How Do Insurance Companies Calculate Auto Accident Settlements?

After an auto accident has occurred and the insurance claims have been filed, it’s not uncommon for a person to receive their settlement letter and wonder why the amount of the settlement is so low. Insurance companies are rarely transparent when it comes to how they pay out settlements.

While there is no exact formula that is used to calculate an auto accident settlement, many insurance companies use computer software. This software is a simple calculation tool only available to insurance companies that simply takes various situational variables in determining how much gets paid out.

In terms of damaged vehicles, the settlement is often for the cost of repairs or the cost of replacement for the car. The biggest factor when going by car damage is the value of the car and whether or not the cost to repair exceeds the car’s value. This is often the case and usually results in a settlement that is not enough to buy a new car.

Insurance companies have tiers of coverage that dictate the maximum payout for a variety of situations. A policy limit is a limit that is selected when the type of coverage is selected. Regardless of the situation, the insurance does not pay out more than this cap on their own. For example, if a car accident resulted in damages of $40,000 and the policy limit was $25,000, the driver would be liable for the $15,000 difference. At this point, the other option is to hire an attorney and sue the other driver for the difference in cost if a case can be established.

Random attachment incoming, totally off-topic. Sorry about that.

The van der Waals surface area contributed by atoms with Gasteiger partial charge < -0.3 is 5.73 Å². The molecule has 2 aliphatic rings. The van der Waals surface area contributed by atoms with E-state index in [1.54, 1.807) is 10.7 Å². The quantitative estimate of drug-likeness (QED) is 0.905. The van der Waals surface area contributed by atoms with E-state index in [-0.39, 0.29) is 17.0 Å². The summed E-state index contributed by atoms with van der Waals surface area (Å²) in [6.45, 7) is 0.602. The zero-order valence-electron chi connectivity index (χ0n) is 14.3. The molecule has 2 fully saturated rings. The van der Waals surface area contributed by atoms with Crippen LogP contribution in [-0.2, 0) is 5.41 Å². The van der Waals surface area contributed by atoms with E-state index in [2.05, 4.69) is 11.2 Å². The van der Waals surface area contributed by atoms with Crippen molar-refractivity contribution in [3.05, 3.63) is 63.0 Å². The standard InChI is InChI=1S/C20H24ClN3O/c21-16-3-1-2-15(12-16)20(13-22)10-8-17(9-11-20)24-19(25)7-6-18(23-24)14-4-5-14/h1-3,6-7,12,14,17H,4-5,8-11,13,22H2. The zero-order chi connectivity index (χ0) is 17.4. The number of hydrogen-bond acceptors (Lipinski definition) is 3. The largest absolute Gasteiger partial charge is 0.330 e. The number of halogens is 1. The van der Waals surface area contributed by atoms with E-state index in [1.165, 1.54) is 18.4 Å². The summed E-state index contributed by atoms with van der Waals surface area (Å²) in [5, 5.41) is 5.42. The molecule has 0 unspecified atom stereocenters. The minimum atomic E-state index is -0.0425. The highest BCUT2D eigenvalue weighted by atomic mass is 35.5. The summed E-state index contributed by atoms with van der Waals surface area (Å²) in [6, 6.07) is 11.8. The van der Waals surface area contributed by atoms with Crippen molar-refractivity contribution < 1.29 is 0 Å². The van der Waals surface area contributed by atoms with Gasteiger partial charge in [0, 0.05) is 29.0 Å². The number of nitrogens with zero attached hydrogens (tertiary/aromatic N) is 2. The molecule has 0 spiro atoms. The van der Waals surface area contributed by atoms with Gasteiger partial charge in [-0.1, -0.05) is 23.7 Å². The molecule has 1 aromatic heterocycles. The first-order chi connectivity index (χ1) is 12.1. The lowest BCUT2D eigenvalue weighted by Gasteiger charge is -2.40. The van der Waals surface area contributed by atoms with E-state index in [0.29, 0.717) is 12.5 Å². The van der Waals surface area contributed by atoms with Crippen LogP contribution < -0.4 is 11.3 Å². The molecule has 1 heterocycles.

Auto accidents can be an extremely trying time, especially in situations that have resulted in injury. These situations are made much more stressful by small, insufficient insurance payouts. If you or a loved one has been in an auto accident and received less in the settlement than what is needed, contact the law offices of Richard A. Stoloff today to discuss your options. You may be eligible for an additional payout.

The articles on this blog are for informative purposes only and are no substitute for legal advice or an attorney/client relationship. If you are seeking legal advice, please contact our law firm directly.